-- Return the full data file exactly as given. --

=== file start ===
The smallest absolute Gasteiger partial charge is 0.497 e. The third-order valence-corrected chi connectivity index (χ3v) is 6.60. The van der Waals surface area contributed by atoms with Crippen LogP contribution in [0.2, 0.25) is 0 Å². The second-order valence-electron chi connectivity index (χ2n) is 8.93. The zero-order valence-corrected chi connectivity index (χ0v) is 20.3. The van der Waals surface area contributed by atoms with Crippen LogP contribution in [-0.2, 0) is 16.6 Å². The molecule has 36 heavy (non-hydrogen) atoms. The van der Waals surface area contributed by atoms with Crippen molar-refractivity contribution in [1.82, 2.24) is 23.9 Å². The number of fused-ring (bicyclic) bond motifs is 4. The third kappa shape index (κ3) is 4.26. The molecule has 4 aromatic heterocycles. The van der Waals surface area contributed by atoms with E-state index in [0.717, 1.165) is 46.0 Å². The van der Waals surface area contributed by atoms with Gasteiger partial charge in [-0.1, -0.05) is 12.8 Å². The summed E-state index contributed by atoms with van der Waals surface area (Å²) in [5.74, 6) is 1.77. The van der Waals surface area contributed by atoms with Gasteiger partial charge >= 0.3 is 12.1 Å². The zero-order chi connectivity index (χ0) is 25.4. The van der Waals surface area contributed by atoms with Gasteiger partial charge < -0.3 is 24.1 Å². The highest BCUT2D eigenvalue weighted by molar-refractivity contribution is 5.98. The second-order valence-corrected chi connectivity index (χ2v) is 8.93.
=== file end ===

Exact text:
The smallest absolute Gasteiger partial charge is 0.497 e. The third-order valence-corrected chi connectivity index (χ3v) is 6.60. The van der Waals surface area contributed by atoms with Crippen LogP contribution in [0.2, 0.25) is 0 Å². The second-order valence-electron chi connectivity index (χ2n) is 8.93. The zero-order valence-corrected chi connectivity index (χ0v) is 20.3. The van der Waals surface area contributed by atoms with Crippen LogP contribution in [-0.2, 0) is 16.6 Å². The molecule has 36 heavy (non-hydrogen) atoms. The van der Waals surface area contributed by atoms with Crippen molar-refractivity contribution in [1.82, 2.24) is 23.9 Å². The number of fused-ring (bicyclic) bond motifs is 4. The third kappa shape index (κ3) is 4.26. The molecule has 4 aromatic heterocycles. The van der Waals surface area contributed by atoms with E-state index in [0.717, 1.165) is 46.0 Å². The van der Waals surface area contributed by atoms with Gasteiger partial charge in [-0.1, -0.05) is 12.8 Å². The summed E-state index contributed by atoms with van der Waals surface area (Å²) in [5.74, 6) is 1.77. The van der Waals surface area contributed by atoms with Gasteiger partial charge >= 0.3 is 12.1 Å². The zero-order chi connectivity index (χ0) is 25.4. The van der Waals surface area contributed by atoms with Gasteiger partial charge < -0.3 is 24.1 Å². The highest BCUT2D eigenvalue weighted by molar-refractivity contribution is 5.98. The second-order valence-corrected chi connectivity index (χ2v) is 8.93.